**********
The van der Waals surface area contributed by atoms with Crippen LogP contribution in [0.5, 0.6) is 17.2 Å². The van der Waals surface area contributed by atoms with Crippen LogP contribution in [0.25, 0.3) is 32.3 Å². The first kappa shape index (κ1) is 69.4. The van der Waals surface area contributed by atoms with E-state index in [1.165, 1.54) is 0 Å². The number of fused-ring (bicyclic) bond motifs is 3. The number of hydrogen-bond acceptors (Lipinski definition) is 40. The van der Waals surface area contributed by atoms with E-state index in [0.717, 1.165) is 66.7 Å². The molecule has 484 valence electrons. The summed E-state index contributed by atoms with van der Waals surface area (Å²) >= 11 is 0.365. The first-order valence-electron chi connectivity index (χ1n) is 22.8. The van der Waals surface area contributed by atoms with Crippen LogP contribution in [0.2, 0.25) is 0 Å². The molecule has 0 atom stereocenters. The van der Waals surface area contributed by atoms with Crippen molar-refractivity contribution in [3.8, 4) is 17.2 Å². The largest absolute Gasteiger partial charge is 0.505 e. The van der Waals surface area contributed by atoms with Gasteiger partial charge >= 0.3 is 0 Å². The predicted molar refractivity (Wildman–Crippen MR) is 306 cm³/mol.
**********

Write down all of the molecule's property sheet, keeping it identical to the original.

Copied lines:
The van der Waals surface area contributed by atoms with Crippen LogP contribution in [0.5, 0.6) is 17.2 Å². The van der Waals surface area contributed by atoms with Crippen LogP contribution in [0.25, 0.3) is 32.3 Å². The first kappa shape index (κ1) is 69.4. The van der Waals surface area contributed by atoms with E-state index in [1.165, 1.54) is 0 Å². The number of fused-ring (bicyclic) bond motifs is 3. The number of hydrogen-bond acceptors (Lipinski definition) is 40. The van der Waals surface area contributed by atoms with E-state index in [0.717, 1.165) is 66.7 Å². The molecule has 484 valence electrons. The summed E-state index contributed by atoms with van der Waals surface area (Å²) >= 11 is 0.365. The first-order valence-electron chi connectivity index (χ1n) is 22.8. The van der Waals surface area contributed by atoms with Crippen LogP contribution in [0.2, 0.25) is 0 Å². The molecule has 0 atom stereocenters. The van der Waals surface area contributed by atoms with Crippen molar-refractivity contribution in [3.8, 4) is 17.2 Å². The largest absolute Gasteiger partial charge is 0.505 e. The van der Waals surface area contributed by atoms with Gasteiger partial charge >= 0.3 is 0 Å². The predicted molar refractivity (Wildman–Crippen MR) is 306 cm³/mol.